Given all the advantages that go with coaching the Longhorns–substantially more money, a much higher profile athletic program, a (presumably) much better chance to land top recruits–moving from VCU to Texas would appear to be a no-brainer. Except…if you look at the overall record of both schools, you may start to wonder.
Number of Final Four appearances in the last five years: VCU 1, Texas 0. The figures are the same for last ten years. Indeed, the Longhorns have not made the Final Four since their only appearance in 2002-03–twelve long years of either losing in a Regional Final, dropping out after one or two rounds, or (in one instance) not even making the Tournament at all. That probably explains why Rick Barnes, despite a record of winning that was arguably superior to Smart’s, was shown the door by the folks in Austin.
Despite the presumed advantages of coaching for the University of Texas–which is, among other things, the largest-endowed state university in the country–you can make a pretty good case that Smart had a more advantageous situation at VCU–certainly in terms of expectations and ability to meet them, at the very least.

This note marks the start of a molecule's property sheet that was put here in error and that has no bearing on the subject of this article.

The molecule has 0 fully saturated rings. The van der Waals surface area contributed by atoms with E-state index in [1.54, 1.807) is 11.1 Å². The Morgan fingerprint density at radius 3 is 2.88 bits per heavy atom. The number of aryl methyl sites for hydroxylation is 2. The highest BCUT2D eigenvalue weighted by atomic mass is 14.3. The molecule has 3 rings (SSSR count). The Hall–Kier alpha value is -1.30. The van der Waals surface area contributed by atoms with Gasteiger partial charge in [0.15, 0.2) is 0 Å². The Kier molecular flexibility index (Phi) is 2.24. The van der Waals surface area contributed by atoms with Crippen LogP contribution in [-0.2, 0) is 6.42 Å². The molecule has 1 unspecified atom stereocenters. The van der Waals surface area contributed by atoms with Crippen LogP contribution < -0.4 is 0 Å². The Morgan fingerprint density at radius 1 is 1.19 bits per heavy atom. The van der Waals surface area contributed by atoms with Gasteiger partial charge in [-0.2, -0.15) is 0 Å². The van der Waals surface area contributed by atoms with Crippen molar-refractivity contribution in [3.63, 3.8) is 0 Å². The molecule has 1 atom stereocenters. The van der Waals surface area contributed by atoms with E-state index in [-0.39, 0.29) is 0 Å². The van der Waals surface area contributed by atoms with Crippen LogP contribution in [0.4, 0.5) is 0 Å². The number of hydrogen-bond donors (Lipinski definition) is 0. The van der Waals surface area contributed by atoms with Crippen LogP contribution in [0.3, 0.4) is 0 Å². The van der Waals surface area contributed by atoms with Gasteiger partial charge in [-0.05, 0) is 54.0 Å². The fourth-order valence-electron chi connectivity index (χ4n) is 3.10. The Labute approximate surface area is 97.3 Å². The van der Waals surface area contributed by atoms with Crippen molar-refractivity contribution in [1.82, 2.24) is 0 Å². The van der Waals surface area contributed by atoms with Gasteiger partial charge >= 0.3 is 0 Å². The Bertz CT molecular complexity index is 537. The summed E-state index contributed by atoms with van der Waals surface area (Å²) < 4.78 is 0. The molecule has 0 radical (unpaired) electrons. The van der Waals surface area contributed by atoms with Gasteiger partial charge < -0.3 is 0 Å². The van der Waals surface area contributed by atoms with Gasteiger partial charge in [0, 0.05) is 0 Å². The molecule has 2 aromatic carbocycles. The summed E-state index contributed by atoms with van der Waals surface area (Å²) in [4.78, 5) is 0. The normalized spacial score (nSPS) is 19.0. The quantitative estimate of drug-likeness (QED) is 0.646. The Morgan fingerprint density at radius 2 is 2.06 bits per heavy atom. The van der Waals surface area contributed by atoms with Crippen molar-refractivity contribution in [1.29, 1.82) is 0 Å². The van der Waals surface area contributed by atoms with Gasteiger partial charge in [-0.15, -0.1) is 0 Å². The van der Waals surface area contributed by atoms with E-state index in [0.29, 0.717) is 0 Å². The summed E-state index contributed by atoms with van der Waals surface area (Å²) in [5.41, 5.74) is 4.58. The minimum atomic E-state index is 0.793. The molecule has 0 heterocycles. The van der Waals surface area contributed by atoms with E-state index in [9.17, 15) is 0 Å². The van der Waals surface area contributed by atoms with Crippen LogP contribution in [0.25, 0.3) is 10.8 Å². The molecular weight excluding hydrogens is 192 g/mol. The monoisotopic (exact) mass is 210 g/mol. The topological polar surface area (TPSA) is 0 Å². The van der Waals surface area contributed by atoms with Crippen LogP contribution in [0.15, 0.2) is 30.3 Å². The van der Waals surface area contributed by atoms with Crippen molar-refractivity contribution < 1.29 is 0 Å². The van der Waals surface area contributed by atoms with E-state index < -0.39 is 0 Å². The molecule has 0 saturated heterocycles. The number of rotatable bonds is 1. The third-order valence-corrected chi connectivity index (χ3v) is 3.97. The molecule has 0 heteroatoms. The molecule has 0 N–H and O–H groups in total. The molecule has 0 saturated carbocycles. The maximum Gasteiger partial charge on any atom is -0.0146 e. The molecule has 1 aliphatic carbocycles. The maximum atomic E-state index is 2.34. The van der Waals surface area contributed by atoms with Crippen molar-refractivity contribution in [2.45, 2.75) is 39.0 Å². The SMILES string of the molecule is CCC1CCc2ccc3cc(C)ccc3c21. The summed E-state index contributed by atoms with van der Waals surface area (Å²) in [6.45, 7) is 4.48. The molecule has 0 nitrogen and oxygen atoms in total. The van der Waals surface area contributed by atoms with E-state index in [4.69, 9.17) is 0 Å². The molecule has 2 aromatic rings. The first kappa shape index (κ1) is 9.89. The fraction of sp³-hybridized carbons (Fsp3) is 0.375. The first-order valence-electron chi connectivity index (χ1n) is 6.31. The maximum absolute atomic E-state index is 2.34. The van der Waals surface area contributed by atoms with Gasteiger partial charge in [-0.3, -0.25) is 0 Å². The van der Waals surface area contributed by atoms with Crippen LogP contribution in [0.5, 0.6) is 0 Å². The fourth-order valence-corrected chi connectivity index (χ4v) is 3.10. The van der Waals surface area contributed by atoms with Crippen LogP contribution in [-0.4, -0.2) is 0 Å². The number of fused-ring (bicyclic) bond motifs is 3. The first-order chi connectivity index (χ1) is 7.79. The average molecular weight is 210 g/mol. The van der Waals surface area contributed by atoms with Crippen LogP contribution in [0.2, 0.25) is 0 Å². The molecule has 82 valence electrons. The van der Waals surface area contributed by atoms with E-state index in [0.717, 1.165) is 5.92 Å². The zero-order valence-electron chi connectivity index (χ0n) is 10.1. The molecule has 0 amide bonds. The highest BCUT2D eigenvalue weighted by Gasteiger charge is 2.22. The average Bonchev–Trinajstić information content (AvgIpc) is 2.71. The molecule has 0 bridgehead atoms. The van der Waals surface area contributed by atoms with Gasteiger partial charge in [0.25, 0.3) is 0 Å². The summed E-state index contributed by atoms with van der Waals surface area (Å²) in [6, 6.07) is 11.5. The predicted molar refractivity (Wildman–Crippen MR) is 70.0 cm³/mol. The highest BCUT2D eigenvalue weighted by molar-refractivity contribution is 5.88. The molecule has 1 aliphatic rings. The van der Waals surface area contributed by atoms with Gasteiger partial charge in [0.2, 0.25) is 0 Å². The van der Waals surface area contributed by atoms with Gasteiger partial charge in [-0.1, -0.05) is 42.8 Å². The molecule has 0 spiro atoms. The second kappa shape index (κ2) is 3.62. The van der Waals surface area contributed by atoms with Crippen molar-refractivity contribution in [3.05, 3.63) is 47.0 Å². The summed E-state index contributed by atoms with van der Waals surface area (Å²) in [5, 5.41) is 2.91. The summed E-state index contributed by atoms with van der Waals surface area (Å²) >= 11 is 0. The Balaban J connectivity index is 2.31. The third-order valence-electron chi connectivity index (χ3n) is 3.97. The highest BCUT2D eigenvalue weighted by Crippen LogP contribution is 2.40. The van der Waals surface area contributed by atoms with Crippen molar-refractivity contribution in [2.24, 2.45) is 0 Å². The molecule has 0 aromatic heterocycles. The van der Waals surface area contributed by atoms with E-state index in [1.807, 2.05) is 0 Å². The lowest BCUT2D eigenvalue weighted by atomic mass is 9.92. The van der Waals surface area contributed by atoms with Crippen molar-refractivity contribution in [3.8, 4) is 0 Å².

Of course, that huge endowment is the real crux of the matter. Texas had the ability to pay Smart far more money to coach their team than VCU could ever hope to offer. And that’s where the question rises: which does Shaka Smart care more about? College basketball? Or the money?
When Smart led the Rams to the Final Four five seasons ago, it was a result that was unexpected and fresh and interesting. There’s a reason why “Cinderella” pixie dust routinely blankets coverage of the NCAA Tournament. It would be great and exciting for college basketball–and a validation for the sport’s competitiveness–if a “mid-major” were to make a bracket-busting run through the tournament and win the whole thing. Basketball fans far and wide would undoubtedly delight in such an outcome. Cinderella stories get played up in March because people are starved to see exactly that sort of thing happen.
And if Texas wins it all? Not so much.
Yes, anyone who roots for the Longhorns would find delight in such an outcome; Texas fans are known for being rabid about their Longhorns, and if the men’s hoops team could win its first ever national championship, many, many folks would stand up and cheer.
But outside that large but hardly universal circle, not nearly as many as would be so excited. Texas is already college sports royalty, despite it’s arguably underachieving basketball team. If you ask most fans–setting aside direct rooting interests–they’d probably tell you ten times out of ten that they’d prefer to see VCU win the championship rather than Texas.